TCBC: You mentioned the boys and their experiences. What value does a trip like this have to the students?
Kasia: Well, the trip blended really well with our curriculum, for example with the books that the boys study for their A-level exam in Russian. As it happens the boys study two books. One is “The Bronze Horseman” by Pushkin and the other one is “Heart of a Dog” by Bulgakov. The action of the first book takes place in St Petersburg and the action of the second one takes place in the centre of Moscow, so the boys could actually go and see the places described in the books and I think it really helped them to understand both books much better and to imagine what inspired the authors to write their works. Our visit to a school in Moscow was excellent too, because the boys could not only experience true Russian hospitality, but were also given the opportunity to speak in public to a Russian-speaking audience in Russian about their school and their presentation was very well received indeed. It was great that they had some free time with the Russian students, so there was an opportunity to practice their Russian too. Then, only about two months after we visited Russia, some of the students from the school that we visited in Moscow came over to London and we invited them to Harrow, so they spent some time with our boys, which was fantastic.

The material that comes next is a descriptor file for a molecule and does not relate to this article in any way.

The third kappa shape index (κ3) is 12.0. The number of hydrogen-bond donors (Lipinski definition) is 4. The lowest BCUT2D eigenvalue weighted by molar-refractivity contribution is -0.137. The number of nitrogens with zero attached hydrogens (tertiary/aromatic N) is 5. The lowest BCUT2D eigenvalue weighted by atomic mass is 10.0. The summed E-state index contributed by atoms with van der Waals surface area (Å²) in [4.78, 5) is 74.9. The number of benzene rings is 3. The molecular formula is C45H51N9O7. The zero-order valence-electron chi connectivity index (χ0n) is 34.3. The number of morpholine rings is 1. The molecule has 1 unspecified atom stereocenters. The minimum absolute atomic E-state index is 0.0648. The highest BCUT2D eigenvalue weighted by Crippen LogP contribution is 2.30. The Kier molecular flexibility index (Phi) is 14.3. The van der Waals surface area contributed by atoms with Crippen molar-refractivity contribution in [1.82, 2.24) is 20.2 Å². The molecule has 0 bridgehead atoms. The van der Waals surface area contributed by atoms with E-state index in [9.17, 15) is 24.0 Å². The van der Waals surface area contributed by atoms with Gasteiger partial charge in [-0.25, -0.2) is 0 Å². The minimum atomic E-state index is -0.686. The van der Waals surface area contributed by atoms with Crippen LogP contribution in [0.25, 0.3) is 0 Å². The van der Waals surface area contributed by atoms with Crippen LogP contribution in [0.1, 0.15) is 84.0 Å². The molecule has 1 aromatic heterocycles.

TCBC: So some life friendships maybe started there!
Kasia: Possibly. Who knows? Also, as a result of the trip, as we are speaking now, two of my boys are doing their work experience in Moscow. Lots of them fell in love with the city and wanted to go back. One of the boys who was on the trip is now working for one of the Russian investment funds in Moscow for three weeks and the other one is doing his work experience at Azbuka Vkusa, the Russian equivalent of Waitrose. They liked it so much there that only six months later they decided to go and work there during the summer holidays!
TCBC: That’s fantastic. What did you think of your guides on your trip?
Kasia: Again, they were absolutely top class! More than just guides, I would say. They attended to all our needs and answered all our questions and they were there for us all the time. Whenever we needed them, both, Lena in Moscow and Natasha in St Petersburg, were ready to help and when we go back, and it is when rather than if, because, I am sure, we will go back, we would definitely want to have the same guides.
TCBC: We will put in a request for you. How about the accommodation? What are your thoughts on the hotels?
Kasia: After some hesitation, as we were not sure where we wanted to stay at first, we opted for the Holiday Inn in both cities and the hotels were very good. New, clean and the food was excellent. We were all very impressed with the service that we received.
TCBC: You answered some of this already when you mentioned the school visit, but can you describe a couple of highlights of the trip from your point of view.